Figure 6 is based upon the data from two separate studies and shows that the same principle applies to the human (LANGRAN et al., 1992; DANIELSEN and JACKSON, 1992). When the protein intake was reduced to 30 g/d, urea excretion increased and nitrogen balance could no longer be maintained. Compared with 35 g protein, there was a significant fall in urea production and significant decrease in the rate at which urea-N was salvaged.
The primary determinant of these changes is unclear, but we have suggested that the ability to maintain urea production as the primary drive to the salvage mechanism may be the most important consideration (DANIELSEN and JACKSON, 1992). This conclusion is based upon, and serves to explain, the benefit in nitrogen balance observed when so-called 'non-essential nitrogen' or 'non-specific nitrogen' is added to the diet. If non-essential nitrogen were used to drive urea production, then the salvage system could be maintained as follows:
possibility remains a speculation in the absence of any formal
MILLWARD and RIVERS (1988) discuss in some detail the relative sparing effect of non-specific nitrogen on the requirements for indispensable amino acids. They review the literature which shows that the addition of non-essential nitrogen to the diet efficiently saves indispensable amino acids. So, for example, nitrogen balance can be maintained in a 70 kg man on a diet containing 5 to 6 g nitrogen, when indispensable amino acids provide 2.5 to 3 g nitrogen. If the indispensable amino acid content is reduced to around 1 g nitrogen, balance may be restored by increasing the total nitrogen content to 8 to 10 g by the addition of non-essential nitrogen. The data suggest that within these figures lies an area of metabolic exchange of considerable importance.
Based upon the data shown in Figure 6, the 'effective nitrogen intake' (intake plus salvage) is 2.5 times the intake. YOUNG and PELLETT (1990) have argued that the apparent requirements for indispensable amino acids (based upon determinations of internal balance using rates of oxidation of the carbon skeleton) are 2 to 3 times that determined from studies in which external nitrogen balance has been used as the criterion of adequacy. The extent to which external balance is achieved through the internal salvaging of urea nitrogen as an effective source of indispensable amino acids, remains to be determined.
WALSER (1981) has been at pains to differentiate between the rate of urea appearance (as the rate at which urea is formed from amino acids) and the rate of urea production (as the rate at which urea is produced from amino acids and salvaged urea-N). Reanalysis of the data shown in Figures 2 to 5, using urea appearance rather than urea production, does not change the conclusions in any way. In practice, the return of salvaged urea-N to urea synthesis represents only a very small proportion of the overall production, less so on lower than on higher protein intakes.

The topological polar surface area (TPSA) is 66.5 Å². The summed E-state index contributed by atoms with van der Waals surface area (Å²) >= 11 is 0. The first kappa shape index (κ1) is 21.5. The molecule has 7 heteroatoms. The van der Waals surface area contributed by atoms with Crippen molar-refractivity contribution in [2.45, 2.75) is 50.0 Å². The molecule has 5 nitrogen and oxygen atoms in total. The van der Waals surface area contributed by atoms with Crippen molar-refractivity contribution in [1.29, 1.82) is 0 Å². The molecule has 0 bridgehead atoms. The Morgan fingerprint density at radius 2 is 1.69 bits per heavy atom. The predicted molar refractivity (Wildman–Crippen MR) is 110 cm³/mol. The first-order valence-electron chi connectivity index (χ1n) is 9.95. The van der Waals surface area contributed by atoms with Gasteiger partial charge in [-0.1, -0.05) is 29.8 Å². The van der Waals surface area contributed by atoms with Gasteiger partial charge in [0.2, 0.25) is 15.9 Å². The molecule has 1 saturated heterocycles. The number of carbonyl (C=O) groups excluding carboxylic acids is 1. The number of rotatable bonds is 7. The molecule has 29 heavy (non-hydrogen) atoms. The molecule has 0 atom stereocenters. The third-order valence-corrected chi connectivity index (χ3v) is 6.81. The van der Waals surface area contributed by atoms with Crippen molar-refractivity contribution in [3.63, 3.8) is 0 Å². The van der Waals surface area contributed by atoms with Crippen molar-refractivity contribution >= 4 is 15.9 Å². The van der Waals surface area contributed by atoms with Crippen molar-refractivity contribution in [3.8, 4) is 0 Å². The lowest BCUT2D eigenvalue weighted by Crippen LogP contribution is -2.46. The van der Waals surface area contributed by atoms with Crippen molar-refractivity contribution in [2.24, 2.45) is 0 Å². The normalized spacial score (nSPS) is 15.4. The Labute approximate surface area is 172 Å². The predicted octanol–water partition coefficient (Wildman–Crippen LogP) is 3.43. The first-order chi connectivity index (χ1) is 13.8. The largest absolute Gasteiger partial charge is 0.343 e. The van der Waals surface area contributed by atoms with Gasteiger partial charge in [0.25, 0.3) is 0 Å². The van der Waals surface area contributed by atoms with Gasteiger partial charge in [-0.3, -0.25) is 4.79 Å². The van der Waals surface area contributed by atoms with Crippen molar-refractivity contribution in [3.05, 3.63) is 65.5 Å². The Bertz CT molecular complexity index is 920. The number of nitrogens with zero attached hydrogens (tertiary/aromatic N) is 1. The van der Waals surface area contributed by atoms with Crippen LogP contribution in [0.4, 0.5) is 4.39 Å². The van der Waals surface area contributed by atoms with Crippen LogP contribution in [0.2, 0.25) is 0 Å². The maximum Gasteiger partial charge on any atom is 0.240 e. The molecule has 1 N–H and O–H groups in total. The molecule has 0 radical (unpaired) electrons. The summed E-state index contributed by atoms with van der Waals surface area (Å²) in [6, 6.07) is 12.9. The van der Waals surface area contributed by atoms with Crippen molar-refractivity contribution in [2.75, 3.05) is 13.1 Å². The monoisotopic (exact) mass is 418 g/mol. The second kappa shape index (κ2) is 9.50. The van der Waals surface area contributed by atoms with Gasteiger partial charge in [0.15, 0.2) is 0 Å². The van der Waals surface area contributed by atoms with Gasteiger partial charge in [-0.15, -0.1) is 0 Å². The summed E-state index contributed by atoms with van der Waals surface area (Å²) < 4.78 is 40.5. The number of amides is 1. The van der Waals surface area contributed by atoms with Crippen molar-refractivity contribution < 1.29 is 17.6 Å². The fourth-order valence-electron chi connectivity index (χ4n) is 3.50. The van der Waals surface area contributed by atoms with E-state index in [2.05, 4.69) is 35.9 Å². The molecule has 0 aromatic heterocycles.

Urea production is clearly associated with the process of amino acid oxidation. The data on urea kinetics suggest that maintaining a certain level of urea production and salvaging of urea-N might be important for maintaining nitrogen balance. If this were to be so, then this represents direct evidence that the oxidative process, rather than oxidative losses, is an integral part of homeostatic control. It further raises the question as to the extent to which the oxidative process in itself, acting as a source of nitrogen for urea synthesis, is central to overall regulatory control. It would be interesting to know whether Millward considers that the 'anabolic drive' might be related in any way to the metabolic benefit of maintaining urea production at a relatively high value. We have no measurements of urea kinetics in individuals on a diet providing adequate energy and zero protein. However, with a total fast the salvage system remains functional. The salvage system is not dependent upon a dietary intake, as patients on total parenteral nutrition have enhanced rates of salvage of urea-N (MORAN, KARRAN and JACKSON, 1991).
In situations of growth, there is net positive nitrogen balance, and the metabolic demand for nitrogen is increased in association with increases in protein synthesis and protein degradation (WATERLOW and JACKSON, 1981). We have found that during normal growth in infancy, compared with catch-up growth from malnutrition, the relationships of urea kinetics are changed. There is a substantial enhancement of the salvage of urea-N on diets which provide relatively generous amounts of protein (JACKSON et al., 1990; WHEELER, JACKSON and GRIFFITHS, 1991). In all the situations we have studied, in which there is a relative increase in demand over the dietary provision of nitrogen, there is enhanced salvaging of urea-N. Taken together, the data argue in favour of the salvage process playing an integral part in overall nitrogen homeostasis.
Within the body, dynamic relations in nitrogen metabolism take place through the amino acid pool, which receives amino acids from the protein in the diet and is the precursor for nitrogen excretion, predominantly as urea. There are two major cycles within the body: the protein cycle in which amino acids move into and out of protein through the processes of protein synthesis and degradation, protein turnover; and the nitrogen cycle in which urea-N moves into the bowel and is salvaged as metabolically useful nitrogen. A complete understanding of protein and nitrogen metabolism requires accurate characterization of each of these major processes.